Pentagon Puzzles Over Iran Buildup
Some say the buildup of troops, arms at Gulf choke point is aimed at Arab neighbors, not West
WASHINGTON — THEY were thinking it might be another Iraqi invasion of Kuwait. But what US military monitors in the Persian Gulf caught out of the corner of their eyes last October was a potentially greater cause for concern: an Iranian buildup of troops, artillery, and several missiles on islands within range of the world's biggest oil-shipping corridor - the Strait of Hormuz.
Whether the buildup presents a threat to the West and to the Gulf states has become the subject of heated debate, ever since it was disclosed last month by Gen. John Shalikashvili, the chairman of the Joint Chiefs of Staff.
Arab nations in the Gulf and some US experts worry that the buildup signals a dangerous new bid by Tehran to expand its power and possibly threaten the flow of oil to the West. The US imports 20.2 percent of its oil from the Gulf. Europe imports almost half.
Other experts believe the new Iranian deployments were initially a reaction to the deployment of US forces in the Gulf after last October's Iraqi army movements toward Kuwait. Thereafter, they believe, the troops were maintained to bolster Iran's grip on the islands, over which it has had a long-running territorial dispute with the United Arab Emirates.
``The Iranians' body language is not at all threatening as far as Western strategic interests are concerned,'' says Prof. Anoushiravan Ehteshami of the University of Durham in England, a leading expert on the Iranian military. ``As far as the region goes, the deployments could be part of a bullying tactic.''
Professor Ehteshami suggests that the deployments could also be intended as protection for several new free-trade zones that Iran is developing in the southern Gulf. The Clinton administration has given ambiguous interpretations of the Iranian moves. The Pentagon says it is watching closely, but calls the Iranian deployments ``primarily defensive.''
General Shalikashvili, however, offers a darker analysis: ``All of [this] can lead you to lots of conclusions, one of which is they [Iran] want to have the capability to interdict the traffic in the Strait of Hormuz.''
Several days after Shalikashvili's disclosure, Deputy Secretary of State Robert Pelletreau told a Senate subcommittee that a ``comprehensive review'' is now under way of steps Washington can take to ``intensify'' its efforts to contain Iran's political and military power and end its support for radical Islamic groups.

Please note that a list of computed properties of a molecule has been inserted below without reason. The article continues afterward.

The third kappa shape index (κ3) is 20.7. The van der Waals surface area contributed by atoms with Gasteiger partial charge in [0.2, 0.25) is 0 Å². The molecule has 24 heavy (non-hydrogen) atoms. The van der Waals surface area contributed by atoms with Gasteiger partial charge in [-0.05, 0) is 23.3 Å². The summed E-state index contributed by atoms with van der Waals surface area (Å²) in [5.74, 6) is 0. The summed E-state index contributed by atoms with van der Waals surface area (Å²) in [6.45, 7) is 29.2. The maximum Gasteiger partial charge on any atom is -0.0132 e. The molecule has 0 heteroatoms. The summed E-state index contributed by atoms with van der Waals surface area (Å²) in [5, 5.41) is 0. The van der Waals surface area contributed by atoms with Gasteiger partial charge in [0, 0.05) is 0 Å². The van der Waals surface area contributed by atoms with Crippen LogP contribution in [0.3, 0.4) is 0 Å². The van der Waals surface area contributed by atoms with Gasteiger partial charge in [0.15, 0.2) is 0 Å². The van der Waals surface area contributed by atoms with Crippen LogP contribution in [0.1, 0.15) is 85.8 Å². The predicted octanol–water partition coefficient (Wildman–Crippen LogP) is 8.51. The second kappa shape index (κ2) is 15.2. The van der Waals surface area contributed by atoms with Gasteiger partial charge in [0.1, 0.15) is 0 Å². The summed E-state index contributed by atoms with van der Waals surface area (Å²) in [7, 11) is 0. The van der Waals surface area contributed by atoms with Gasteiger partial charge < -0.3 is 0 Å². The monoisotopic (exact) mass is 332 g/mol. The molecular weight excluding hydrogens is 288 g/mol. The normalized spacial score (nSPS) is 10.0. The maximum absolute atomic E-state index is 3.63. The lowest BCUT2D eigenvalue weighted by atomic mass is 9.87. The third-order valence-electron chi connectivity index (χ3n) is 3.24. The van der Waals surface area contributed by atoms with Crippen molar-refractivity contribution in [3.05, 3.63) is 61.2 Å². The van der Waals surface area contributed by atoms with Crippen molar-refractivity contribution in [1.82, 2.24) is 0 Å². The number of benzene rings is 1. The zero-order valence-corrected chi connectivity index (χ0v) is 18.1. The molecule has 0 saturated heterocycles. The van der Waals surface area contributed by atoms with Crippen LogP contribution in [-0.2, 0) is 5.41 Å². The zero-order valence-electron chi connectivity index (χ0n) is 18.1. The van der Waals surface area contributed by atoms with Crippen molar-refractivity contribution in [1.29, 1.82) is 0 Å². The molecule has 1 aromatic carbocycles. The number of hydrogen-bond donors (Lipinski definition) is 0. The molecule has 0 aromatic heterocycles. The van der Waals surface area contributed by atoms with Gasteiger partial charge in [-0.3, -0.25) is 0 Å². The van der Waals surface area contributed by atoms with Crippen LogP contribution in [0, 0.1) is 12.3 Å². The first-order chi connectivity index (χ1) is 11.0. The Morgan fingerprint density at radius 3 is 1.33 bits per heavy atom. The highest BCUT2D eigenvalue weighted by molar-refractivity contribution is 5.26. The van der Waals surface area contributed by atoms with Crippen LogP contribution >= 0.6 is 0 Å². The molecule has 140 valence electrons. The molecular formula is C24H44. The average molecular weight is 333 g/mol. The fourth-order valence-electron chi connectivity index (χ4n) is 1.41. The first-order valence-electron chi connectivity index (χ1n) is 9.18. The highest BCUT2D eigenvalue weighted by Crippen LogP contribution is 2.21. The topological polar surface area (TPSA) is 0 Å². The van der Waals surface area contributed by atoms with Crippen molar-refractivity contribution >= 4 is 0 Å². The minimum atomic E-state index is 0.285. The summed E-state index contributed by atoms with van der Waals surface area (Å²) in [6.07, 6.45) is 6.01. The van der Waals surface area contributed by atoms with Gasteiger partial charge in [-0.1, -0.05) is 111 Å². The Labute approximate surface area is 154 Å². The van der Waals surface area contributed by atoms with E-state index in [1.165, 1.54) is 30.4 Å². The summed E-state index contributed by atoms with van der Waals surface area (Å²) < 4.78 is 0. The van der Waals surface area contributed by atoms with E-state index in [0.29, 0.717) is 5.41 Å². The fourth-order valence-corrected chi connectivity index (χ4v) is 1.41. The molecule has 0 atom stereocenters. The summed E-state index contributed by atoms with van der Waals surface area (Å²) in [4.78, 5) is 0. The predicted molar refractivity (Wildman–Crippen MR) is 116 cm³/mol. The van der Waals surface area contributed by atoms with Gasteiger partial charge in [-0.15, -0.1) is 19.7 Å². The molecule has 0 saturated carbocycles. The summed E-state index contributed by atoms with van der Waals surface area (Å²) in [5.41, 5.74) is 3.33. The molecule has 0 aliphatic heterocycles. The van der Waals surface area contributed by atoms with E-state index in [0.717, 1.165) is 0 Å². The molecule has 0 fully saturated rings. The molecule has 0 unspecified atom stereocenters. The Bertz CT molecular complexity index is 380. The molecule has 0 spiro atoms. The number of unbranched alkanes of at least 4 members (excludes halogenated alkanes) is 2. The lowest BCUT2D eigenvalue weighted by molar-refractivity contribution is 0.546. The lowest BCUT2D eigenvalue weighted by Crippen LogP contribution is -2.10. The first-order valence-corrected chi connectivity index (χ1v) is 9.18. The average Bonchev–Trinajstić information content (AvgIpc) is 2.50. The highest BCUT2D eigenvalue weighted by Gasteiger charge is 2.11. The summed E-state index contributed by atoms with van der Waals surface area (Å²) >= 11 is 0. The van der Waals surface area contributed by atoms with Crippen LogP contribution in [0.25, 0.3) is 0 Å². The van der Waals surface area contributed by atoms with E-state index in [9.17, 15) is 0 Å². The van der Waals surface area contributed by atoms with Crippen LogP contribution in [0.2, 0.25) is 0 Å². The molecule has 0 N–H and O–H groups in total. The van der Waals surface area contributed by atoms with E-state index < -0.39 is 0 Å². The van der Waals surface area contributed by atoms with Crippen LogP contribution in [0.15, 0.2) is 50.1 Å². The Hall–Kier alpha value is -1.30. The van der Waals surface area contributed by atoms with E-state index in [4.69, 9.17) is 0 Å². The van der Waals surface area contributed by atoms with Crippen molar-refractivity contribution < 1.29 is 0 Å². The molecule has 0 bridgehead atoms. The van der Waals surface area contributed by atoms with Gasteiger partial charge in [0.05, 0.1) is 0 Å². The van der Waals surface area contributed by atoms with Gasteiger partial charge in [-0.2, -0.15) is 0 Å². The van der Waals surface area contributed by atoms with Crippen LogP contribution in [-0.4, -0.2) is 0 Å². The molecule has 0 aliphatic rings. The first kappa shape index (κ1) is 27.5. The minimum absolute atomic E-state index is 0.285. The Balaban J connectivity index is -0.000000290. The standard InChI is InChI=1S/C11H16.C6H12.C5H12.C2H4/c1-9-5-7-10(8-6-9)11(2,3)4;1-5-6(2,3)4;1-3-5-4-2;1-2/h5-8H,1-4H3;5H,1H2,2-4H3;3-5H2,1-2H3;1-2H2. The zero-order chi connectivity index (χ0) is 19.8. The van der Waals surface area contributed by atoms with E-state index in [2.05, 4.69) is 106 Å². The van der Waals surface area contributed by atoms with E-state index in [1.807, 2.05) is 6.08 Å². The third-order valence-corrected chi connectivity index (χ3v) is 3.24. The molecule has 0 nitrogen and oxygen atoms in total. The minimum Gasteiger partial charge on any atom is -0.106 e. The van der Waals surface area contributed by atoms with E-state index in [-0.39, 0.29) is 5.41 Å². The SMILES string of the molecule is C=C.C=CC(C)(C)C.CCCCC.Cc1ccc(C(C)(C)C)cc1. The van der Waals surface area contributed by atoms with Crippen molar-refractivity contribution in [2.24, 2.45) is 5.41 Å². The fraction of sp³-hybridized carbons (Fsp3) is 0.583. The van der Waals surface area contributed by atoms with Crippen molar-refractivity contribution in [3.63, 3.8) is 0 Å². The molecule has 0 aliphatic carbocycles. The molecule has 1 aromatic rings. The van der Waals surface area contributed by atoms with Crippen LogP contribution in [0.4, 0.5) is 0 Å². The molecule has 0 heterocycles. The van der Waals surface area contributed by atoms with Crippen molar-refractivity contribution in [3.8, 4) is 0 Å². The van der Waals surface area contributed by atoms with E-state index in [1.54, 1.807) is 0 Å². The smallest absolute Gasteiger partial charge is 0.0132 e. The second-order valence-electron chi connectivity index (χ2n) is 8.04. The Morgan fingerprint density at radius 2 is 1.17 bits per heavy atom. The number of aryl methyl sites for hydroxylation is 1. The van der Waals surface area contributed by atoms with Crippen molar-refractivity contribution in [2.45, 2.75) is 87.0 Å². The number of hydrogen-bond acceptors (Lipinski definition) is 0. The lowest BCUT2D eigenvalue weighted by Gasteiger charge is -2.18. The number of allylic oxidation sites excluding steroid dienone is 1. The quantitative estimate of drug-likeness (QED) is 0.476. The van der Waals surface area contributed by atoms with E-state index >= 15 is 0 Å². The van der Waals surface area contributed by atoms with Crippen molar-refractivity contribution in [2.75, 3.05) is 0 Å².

To that end, the Clinton administration condemned the awarding of a contract this week by Iran to a US oil company to develop two Gulf oilfields. The contract is the first of its kind signed since 1979, when Washington broke trade ties with Tehran after US Embassy personnel were taken hostage by Iranian students.
US officials say that in addition to the Hawk missiles, Iran has deployed about 10 tanks, artillery, and 3,300 troops on Abu Musa Island. It is believed to have Chinese-made Silkworm antiship missiles on another island, Qeshm.
The Iranian Navy has also stationed two recently acquired Russian-built Kilo class submarines in the area; a third is due for delivery. One submarine was reportedly involved this week in major naval wargames in the southern Gulf.
These developments follow Iran's acquisitions of Russian and Chinese arms, including aircraft, and North Korean-made Scud missiles. Tehran is also buying up to four Russian nuclear reactors that it says are for electricity. But Washington fears they will enhance Iran's alleged nuclear-weapons development effort. It is pressuring Moscow to halt the deals.
Taken together, these developments show that the Islamic republic is bent on asserting its dominance over the other Gulf states and threatening the flow of oil to the petroleum-thirsty West, particularly the US, some observers say.
``There is broad consensus regarding the brutal, undemocratic, revolutionary nature of the Iranian regime,'' says Sen. John McCain (R) of Arizona. ``Much of its behavior, however, impinges directly on US national security interests and offers disturbing indications about its aims in acquiring an enhanced nuclear capability.''
Other experts contend that Iran's new deployments pose little threat to the flow of oil because the Iranian forces are no match for Western military technology, especially that of US units stationed permanently in the region. ``The islands are fairly barren,'' says a Pentagon official. ``If they make any attempt to block or challenge access to the Gulf, it would not be very difficult to neutralize them.''
As for fears of a major Iranian military buildup, the official agrees with other experts that Tehran is eager to make large-scale arms purchases and that it may become a matter of serious concern in the future. But for now, these experts say, Iran's domestic economic crisis is so dire that it cannot afford a major military expansion program.
``There has been a striking decline in their arms imports, a clear sign that it [the economic crisis] is a crisis that extends in economic and military terms to every level of Iranian society,'' says Anthony Cordesman, a senior fellow at Washington's Center for International and Strategic Studies. He says foreign weapons deliveries to Iran have dropped from almost $2.8 billion in 1990 to no more than $900 million today.
Mr. Pelletreau acknowledges that the amounts of weapons Iran has recently acquired ``have been nowhere near'' what they desire.
Finally, some experts hold that the Iranian military has still not recovered from past purges or equipment losses incurred during the eight-year war with Iraq.